FOR IMMEDIATE RELEASE:
CONTACT: Peter Van Delft
SHERIFF’S DEPARTMENT WELCOMES BOSTON POLICE DEPARTMENT, TEENS TO PARTICIPATE IN JAIL BRAKE PROGRAM
The Suffolk County Sheriff’s Department recently welcomed two members of the Boston Police Department to the Suffolk County House of Correction to take part in the Jail Brake program.
The Boston Police Department’s Sergeant Detective Kelly Nee, Commander of the Boston Area School Police Unit, and Lieutenant and school police member Kate Flaherty chaperoned the five young women they brought in to take part in the Jail Brake program.
The Jail Brake program – created in 1987 for males, and expanded by Sheriff Andrea Cabral in 2007 to include females – is designed to help reduce the rise in violent acts committed by adolescents in Suffolk County and to curtail the increase in the number of young people being incarcerated. The program emphasizes the realities of imprisonment including: lack of control, lack of privacy, and responsibility for one’s own actions. By giving adolescents a few hours of life within the confines of the South Bay House of Correction, they receive a firsthand look at the consequences of their actions.
Targeted for the program by Sgt. Det. Nee and Lt. Flaherty for committing past in-school infractions – including carrying concealed weapons and assault and battery – the girls were outfitted with Suffolk County Sheriff’s Department-issue inmate uniforms, handcuffed together, and led through the booking area by Officer Shawnette Fitzpatrick and Coordinator of Community Outreach and Youth Programs Sandy Zamor-Calixte, before visiting two female housing units.
“You’re here because someone cared enough to be worried about where you were headed,” Officer Fitzpatrick told the girls. “You’re here because you have potential and you have the opportunity to not waste it.”
Zamor-Calixte seized on the theme, stressing to the young Jail Brake participants the dire need for maturity and sound decision-making.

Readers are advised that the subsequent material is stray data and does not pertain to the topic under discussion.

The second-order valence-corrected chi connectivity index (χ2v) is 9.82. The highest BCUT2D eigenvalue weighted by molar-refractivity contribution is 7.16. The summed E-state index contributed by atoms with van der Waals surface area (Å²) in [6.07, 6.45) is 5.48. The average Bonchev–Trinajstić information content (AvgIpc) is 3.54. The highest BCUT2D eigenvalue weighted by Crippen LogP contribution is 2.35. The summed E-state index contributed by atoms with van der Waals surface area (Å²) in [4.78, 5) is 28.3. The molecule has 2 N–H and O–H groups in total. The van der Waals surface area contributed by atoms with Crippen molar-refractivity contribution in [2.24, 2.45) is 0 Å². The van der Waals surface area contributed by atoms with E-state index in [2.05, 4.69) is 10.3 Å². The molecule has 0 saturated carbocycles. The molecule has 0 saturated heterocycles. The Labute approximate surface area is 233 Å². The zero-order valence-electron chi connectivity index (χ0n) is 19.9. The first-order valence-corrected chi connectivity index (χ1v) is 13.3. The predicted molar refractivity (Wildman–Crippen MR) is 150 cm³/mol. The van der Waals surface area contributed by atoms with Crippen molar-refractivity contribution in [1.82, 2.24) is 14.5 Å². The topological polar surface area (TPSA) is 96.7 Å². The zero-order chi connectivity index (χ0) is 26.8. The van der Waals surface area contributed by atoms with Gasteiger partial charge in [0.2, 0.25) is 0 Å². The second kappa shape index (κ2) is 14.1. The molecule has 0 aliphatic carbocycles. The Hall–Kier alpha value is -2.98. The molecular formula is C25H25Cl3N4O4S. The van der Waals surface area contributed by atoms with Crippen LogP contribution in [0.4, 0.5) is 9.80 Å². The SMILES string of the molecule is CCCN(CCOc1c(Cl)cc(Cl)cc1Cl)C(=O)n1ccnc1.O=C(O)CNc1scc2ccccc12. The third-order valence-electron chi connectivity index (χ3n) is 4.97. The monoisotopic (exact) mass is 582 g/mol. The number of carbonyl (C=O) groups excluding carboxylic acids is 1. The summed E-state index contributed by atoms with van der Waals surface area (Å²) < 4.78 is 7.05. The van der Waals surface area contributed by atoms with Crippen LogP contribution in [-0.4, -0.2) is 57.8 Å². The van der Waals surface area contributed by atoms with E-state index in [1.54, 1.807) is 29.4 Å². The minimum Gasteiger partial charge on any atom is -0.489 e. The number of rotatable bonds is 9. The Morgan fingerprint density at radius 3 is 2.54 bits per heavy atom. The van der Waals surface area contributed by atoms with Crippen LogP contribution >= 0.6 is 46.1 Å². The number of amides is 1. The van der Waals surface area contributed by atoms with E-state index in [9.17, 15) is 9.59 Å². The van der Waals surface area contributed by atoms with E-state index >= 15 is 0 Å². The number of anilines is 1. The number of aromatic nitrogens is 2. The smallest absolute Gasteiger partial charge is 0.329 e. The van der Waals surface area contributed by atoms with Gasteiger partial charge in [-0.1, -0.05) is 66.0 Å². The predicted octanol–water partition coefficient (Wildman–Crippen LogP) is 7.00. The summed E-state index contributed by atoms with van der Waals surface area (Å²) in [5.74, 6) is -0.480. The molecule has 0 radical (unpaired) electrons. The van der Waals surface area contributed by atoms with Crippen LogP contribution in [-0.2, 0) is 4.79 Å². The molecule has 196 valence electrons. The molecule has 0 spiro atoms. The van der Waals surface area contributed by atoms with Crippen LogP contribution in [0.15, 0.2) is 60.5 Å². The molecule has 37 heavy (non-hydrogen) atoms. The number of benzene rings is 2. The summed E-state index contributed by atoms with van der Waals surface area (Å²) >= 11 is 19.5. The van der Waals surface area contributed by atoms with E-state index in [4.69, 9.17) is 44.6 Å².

“You are in control of your choices right now,” said Zamor-Calixte. “You need to think about what you’re doing and where your choices are going to lead you. If you don’t, you’ll be right back here with our officers making the choices for you. We all know adversity,” continued Zamor-Calixte. “We all know obstacles…we all have peer pressure. But, you’re now at the point where you have to be the bigger person and take responsibility for your actions before it’s too late.”
Completing a key feature of the program, the girls were engaged by a team of specially selected female inmates who spoke about the severe conditions of prison life and the circumstances that have ultimately led them to it.
“You don’t want to be in here, believe me,” said one inmate. “In here, you’re nobody. Nobody cares about you. Nobody cares about how you feel in here…what you think in here. You just get up when they tell you to get up, go to sleep when they tell you to, eat when they tell you to – you have no freedom like you all have right now. This is nowhere to be.”
Another inmate warned the girls, “Listening and learning are the most important things you can do. That’s the whole point of you being here right now in this program. But, I guarantee, you don’t start listening now…you just keep doing what you’ve been doing…you’ll be right in here with me.”
Following the Jail Brake, Sgt. Det. Nee and Lt. Flaherty offered a positive review of the program.
“We refer a lot of kids to this program and I wanted to see what it was like,” said Sgt. Det. Nee. “Now I understand why so many people are trying to get children into this program – it’s a real eye-opening experience. The inmates in the program seem really genuine and committed to keeping people out of here and working for prevention.”
Giving her view about the program, Lt. Flaherty summed up her experience in a single word: “Powerful.”
Before letting her young visitors exit the locked facility and return to life in their respective neighborhoods, Sheriff’s Department Officer Fitzpatrick gave the girls one final piece of food for thought, imparted to provide the kind of mental nourishment that will last a lifetime.
“We want to help you, ladies. We truly do,” Officer Fitzpatrick said. “It’s all up to you, though. You can decide that you’re going to turn yourselves around…that you’re going to try and be a better person out there and lead a different life, starting today. Or…you can keep behaving like you are, and we’ll get a cell ready for you, because you’ll most definitely be coming back here.”
To learn more about how you can arrange for a Jail Brake, call Sandy Zamor-Calixte (females) at (617) 961-6654 or Deputy Justin Plaza (males) at (617) 635-1100, ext. 3156.